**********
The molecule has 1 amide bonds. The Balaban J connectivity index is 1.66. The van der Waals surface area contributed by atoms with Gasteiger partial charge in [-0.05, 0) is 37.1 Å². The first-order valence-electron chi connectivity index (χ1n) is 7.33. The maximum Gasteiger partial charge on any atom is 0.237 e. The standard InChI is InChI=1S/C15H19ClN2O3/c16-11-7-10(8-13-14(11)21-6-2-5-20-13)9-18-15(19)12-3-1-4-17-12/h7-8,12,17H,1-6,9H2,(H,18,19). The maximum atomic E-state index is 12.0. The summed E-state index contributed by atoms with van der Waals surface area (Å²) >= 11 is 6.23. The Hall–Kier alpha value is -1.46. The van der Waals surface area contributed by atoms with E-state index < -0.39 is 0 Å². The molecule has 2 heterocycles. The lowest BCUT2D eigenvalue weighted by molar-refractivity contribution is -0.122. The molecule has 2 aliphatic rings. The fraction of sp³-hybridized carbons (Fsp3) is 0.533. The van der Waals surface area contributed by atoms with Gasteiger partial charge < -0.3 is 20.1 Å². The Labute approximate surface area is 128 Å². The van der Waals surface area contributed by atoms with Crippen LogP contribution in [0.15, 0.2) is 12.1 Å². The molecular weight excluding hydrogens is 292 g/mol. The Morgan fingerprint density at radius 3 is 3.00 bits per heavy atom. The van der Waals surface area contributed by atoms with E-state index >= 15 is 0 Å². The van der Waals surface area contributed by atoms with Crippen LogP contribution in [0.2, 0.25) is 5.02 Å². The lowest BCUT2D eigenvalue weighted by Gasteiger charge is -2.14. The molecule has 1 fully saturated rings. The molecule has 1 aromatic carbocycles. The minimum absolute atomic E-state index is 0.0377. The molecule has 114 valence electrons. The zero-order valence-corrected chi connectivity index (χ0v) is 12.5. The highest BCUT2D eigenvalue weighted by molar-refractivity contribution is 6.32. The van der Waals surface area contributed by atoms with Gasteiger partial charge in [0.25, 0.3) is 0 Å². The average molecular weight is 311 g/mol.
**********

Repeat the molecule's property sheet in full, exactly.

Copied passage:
The molecule has 1 amide bonds. The Balaban J connectivity index is 1.66. The van der Waals surface area contributed by atoms with Gasteiger partial charge in [-0.05, 0) is 37.1 Å². The first-order valence-electron chi connectivity index (χ1n) is 7.33. The maximum Gasteiger partial charge on any atom is 0.237 e. The standard InChI is InChI=1S/C15H19ClN2O3/c16-11-7-10(8-13-14(11)21-6-2-5-20-13)9-18-15(19)12-3-1-4-17-12/h7-8,12,17H,1-6,9H2,(H,18,19). The maximum atomic E-state index is 12.0. The summed E-state index contributed by atoms with van der Waals surface area (Å²) >= 11 is 6.23. The Hall–Kier alpha value is -1.46. The van der Waals surface area contributed by atoms with E-state index < -0.39 is 0 Å². The molecule has 2 heterocycles. The lowest BCUT2D eigenvalue weighted by molar-refractivity contribution is -0.122. The molecule has 2 aliphatic rings. The fraction of sp³-hybridized carbons (Fsp3) is 0.533. The van der Waals surface area contributed by atoms with Gasteiger partial charge < -0.3 is 20.1 Å². The Labute approximate surface area is 128 Å². The van der Waals surface area contributed by atoms with Crippen LogP contribution in [0.15, 0.2) is 12.1 Å². The molecular weight excluding hydrogens is 292 g/mol. The Morgan fingerprint density at radius 3 is 3.00 bits per heavy atom. The van der Waals surface area contributed by atoms with E-state index >= 15 is 0 Å². The van der Waals surface area contributed by atoms with Crippen LogP contribution in [0.2, 0.25) is 5.02 Å². The lowest BCUT2D eigenvalue weighted by Gasteiger charge is -2.14. The molecule has 1 fully saturated rings. The molecule has 1 aromatic carbocycles. The minimum absolute atomic E-state index is 0.0377. The molecule has 114 valence electrons. The zero-order valence-corrected chi connectivity index (χ0v) is 12.5. The highest BCUT2D eigenvalue weighted by molar-refractivity contribution is 6.32. The van der Waals surface area contributed by atoms with Gasteiger partial charge in [0.25, 0.3) is 0 Å². The average molecular weight is 311 g/mol.